When the time comes, friends and relatives will often do a bathing ceremony in which they pour water over one hand. The body is then traditionally placed into a casket and surrounded by flowers, candles, incense, colored lights, and, typically, a photo of the person. Instead of being dressed in fancy clothes, they should be dressed the same way they would have dressed on any normal day.
A person should be made as comfortable as possible so they can pass peacefully from this life into the next.
As long as the body is present, the person’s spirit can benefit from gifts, words, and songs given to it. Sometimes monks come one or more times per day to sing over the body, but relatives can also do the chanting, or even choose to play a recording.
The services can be small and intimate or larger and open to the community. They can be held either at home or at a monastery.
Buddhist services, from the 7th day to the 49th day
Buddhist funeral services can take place before burial or cremation, or as a memorial service after cremation. Cremation is popular because it is thought to free the soul from the body, but it is typically delayed until the seventh day after death, as Buddhists believe that once cremation happens and the body is no longer present, the spirit is cut off from our world entirely.
Many Buddhists hold a series of services instead of a single funeral—every seven days, for seven weeks, culminating with a service on the 49th day after a loved one’s death.
No matter what form the funeral or memorial takes, the service is typically simple. A funeral is not seen as an appropriate time to display wealth. Mourners wear white clothing to symbolize their grief and seriousness.
For the service, the casket or cremated remains are placed at the front of the room with an altar nearby. The altar will usually hold the person's photo, a picture or statue of the Buddha, candles, flowers, fruit, and incense. Any flowers or wreaths given to the family by mourners may also be displayed.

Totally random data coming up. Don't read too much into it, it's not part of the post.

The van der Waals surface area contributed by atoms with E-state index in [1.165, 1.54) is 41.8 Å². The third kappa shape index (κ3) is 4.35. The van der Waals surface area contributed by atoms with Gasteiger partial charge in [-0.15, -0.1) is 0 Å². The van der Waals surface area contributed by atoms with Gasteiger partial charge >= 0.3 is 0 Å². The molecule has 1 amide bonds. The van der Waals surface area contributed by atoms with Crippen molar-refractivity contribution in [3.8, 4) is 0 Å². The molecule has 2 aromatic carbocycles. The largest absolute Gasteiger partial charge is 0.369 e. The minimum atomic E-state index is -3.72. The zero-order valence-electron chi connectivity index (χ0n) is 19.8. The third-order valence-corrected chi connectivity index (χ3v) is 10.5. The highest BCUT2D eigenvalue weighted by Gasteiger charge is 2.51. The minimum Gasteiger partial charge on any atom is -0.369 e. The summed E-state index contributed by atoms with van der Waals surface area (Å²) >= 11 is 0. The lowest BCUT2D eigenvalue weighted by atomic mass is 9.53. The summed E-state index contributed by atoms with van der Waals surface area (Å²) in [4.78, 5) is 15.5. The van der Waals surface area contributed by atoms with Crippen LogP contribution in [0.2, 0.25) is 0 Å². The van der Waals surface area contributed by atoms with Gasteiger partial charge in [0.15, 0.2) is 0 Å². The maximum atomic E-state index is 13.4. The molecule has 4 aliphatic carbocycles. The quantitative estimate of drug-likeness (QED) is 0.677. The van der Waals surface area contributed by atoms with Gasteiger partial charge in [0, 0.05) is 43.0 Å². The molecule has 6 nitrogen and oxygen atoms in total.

When entering the space, mourners should approach the altar, bow with their hands pressed together in a pose of prayer, and reflect at the altar for a moment before taking their seats. Usually a monk officiates, but it may also be a minister, priest, or other religious leader if the family practices Buddhism alongside another religion. There are no formal guidelines for Buddhist funerals, but prayer, meditation, and eulogies are all common.
In some Buddhist traditions, memorial practices are observed every year to commemorate departed loved ones. For instance, the Japanese Buddhist tradition o-bon, which takes place during the summer months and is marked by religious and cultural heritage festivals that involve feasts and processions through cemeteries. Families take this time to visit and clean gravesites. There are also group dances performed around a stage by dancers wearing colorful kimonos. The stage itself is roped off and lanterns are lit overhead as a way of inviting departed spirits to join in the celebration.
Non-Buddhists might think that the acceptance of death as a natural process means that grief is minimized or even discouraged in Buddhist traditions, but this is not the case. Buddhists recognize that grief is as universal and inevitable as death itself, and that surviving friends and relatives must learn to carry on without their loved one.